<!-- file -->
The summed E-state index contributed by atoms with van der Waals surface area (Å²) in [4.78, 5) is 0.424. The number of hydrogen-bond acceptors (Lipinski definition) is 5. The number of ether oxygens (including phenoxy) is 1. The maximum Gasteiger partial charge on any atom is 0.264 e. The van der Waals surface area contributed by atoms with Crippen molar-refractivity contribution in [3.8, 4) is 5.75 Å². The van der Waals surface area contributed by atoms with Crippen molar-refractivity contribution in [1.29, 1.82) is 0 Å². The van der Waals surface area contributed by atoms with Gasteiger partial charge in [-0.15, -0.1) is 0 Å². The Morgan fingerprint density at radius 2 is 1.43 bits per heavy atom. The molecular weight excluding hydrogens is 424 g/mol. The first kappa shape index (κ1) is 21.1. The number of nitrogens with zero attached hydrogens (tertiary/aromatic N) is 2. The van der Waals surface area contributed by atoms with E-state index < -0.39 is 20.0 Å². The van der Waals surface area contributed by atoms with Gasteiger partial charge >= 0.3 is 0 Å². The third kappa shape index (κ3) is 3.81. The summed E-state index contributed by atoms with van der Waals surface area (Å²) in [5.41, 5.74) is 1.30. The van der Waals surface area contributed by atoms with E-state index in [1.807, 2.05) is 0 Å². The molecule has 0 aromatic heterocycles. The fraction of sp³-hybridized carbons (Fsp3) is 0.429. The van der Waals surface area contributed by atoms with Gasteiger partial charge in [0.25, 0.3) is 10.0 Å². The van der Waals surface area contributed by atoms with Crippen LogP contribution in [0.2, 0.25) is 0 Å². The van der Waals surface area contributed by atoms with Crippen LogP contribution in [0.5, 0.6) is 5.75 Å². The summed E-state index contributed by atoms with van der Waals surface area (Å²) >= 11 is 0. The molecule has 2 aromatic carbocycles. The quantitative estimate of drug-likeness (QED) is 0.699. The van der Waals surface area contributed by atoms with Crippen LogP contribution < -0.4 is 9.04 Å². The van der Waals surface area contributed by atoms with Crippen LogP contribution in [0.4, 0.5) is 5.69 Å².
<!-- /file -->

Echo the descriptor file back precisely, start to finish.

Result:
The summed E-state index contributed by atoms with van der Waals surface area (Å²) in [4.78, 5) is 0.424. The number of hydrogen-bond acceptors (Lipinski definition) is 5. The number of ether oxygens (including phenoxy) is 1. The maximum Gasteiger partial charge on any atom is 0.264 e. The van der Waals surface area contributed by atoms with Crippen molar-refractivity contribution in [3.8, 4) is 5.75 Å². The van der Waals surface area contributed by atoms with Crippen molar-refractivity contribution in [1.29, 1.82) is 0 Å². The van der Waals surface area contributed by atoms with Gasteiger partial charge in [-0.15, -0.1) is 0 Å². The Morgan fingerprint density at radius 2 is 1.43 bits per heavy atom. The molecular weight excluding hydrogens is 424 g/mol. The first kappa shape index (κ1) is 21.1. The number of nitrogens with zero attached hydrogens (tertiary/aromatic N) is 2. The van der Waals surface area contributed by atoms with E-state index < -0.39 is 20.0 Å². The van der Waals surface area contributed by atoms with Gasteiger partial charge >= 0.3 is 0 Å². The third kappa shape index (κ3) is 3.81. The summed E-state index contributed by atoms with van der Waals surface area (Å²) in [5.41, 5.74) is 1.30. The van der Waals surface area contributed by atoms with E-state index in [1.807, 2.05) is 0 Å². The molecule has 0 aromatic heterocycles. The fraction of sp³-hybridized carbons (Fsp3) is 0.429. The van der Waals surface area contributed by atoms with Gasteiger partial charge in [0.25, 0.3) is 10.0 Å². The van der Waals surface area contributed by atoms with Crippen LogP contribution in [0.2, 0.25) is 0 Å². The van der Waals surface area contributed by atoms with Crippen LogP contribution in [0.5, 0.6) is 5.75 Å². The summed E-state index contributed by atoms with van der Waals surface area (Å²) >= 11 is 0. The molecule has 2 aromatic carbocycles. The quantitative estimate of drug-likeness (QED) is 0.699. The van der Waals surface area contributed by atoms with Crippen LogP contribution < -0.4 is 9.04 Å². The van der Waals surface area contributed by atoms with Crippen LogP contribution in [0.4, 0.5) is 5.69 Å².